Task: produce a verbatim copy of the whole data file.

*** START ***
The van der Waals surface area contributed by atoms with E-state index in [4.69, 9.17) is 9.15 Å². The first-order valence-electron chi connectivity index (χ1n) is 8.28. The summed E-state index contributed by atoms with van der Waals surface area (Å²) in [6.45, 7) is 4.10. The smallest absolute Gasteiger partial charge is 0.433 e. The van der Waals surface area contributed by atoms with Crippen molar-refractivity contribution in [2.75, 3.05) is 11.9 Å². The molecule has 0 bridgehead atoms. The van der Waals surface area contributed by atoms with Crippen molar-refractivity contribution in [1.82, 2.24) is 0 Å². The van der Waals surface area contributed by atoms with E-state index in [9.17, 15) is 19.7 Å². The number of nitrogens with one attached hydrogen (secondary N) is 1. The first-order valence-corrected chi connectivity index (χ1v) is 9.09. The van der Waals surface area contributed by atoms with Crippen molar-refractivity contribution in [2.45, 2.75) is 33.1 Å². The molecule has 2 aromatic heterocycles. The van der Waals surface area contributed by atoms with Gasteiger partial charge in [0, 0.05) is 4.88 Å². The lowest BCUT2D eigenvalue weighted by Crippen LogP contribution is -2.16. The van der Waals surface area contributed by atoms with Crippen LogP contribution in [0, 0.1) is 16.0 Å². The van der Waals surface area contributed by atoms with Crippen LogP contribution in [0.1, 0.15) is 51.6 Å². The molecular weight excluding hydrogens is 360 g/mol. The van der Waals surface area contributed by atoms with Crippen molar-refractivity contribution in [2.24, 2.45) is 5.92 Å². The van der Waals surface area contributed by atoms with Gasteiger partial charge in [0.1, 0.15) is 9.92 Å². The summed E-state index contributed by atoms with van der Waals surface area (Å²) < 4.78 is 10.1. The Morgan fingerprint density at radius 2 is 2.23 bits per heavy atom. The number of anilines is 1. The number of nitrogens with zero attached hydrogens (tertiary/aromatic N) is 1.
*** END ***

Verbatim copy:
The van der Waals surface area contributed by atoms with E-state index in [4.69, 9.17) is 9.15 Å². The first-order valence-electron chi connectivity index (χ1n) is 8.28. The summed E-state index contributed by atoms with van der Waals surface area (Å²) in [6.45, 7) is 4.10. The smallest absolute Gasteiger partial charge is 0.433 e. The van der Waals surface area contributed by atoms with Crippen molar-refractivity contribution in [2.75, 3.05) is 11.9 Å². The molecule has 0 bridgehead atoms. The van der Waals surface area contributed by atoms with Crippen molar-refractivity contribution in [1.82, 2.24) is 0 Å². The van der Waals surface area contributed by atoms with E-state index in [9.17, 15) is 19.7 Å². The number of nitrogens with one attached hydrogen (secondary N) is 1. The first-order valence-corrected chi connectivity index (χ1v) is 9.09. The van der Waals surface area contributed by atoms with Crippen molar-refractivity contribution in [2.45, 2.75) is 33.1 Å². The molecule has 2 aromatic heterocycles. The van der Waals surface area contributed by atoms with Gasteiger partial charge in [0, 0.05) is 4.88 Å². The lowest BCUT2D eigenvalue weighted by Crippen LogP contribution is -2.16. The van der Waals surface area contributed by atoms with Crippen LogP contribution in [0, 0.1) is 16.0 Å². The van der Waals surface area contributed by atoms with Crippen LogP contribution in [0.1, 0.15) is 51.6 Å². The molecular weight excluding hydrogens is 360 g/mol. The van der Waals surface area contributed by atoms with Crippen molar-refractivity contribution in [2.24, 2.45) is 5.92 Å². The van der Waals surface area contributed by atoms with Gasteiger partial charge in [0.1, 0.15) is 9.92 Å². The summed E-state index contributed by atoms with van der Waals surface area (Å²) < 4.78 is 10.1. The Morgan fingerprint density at radius 2 is 2.23 bits per heavy atom. The number of anilines is 1. The number of nitrogens with zero attached hydrogens (tertiary/aromatic N) is 1.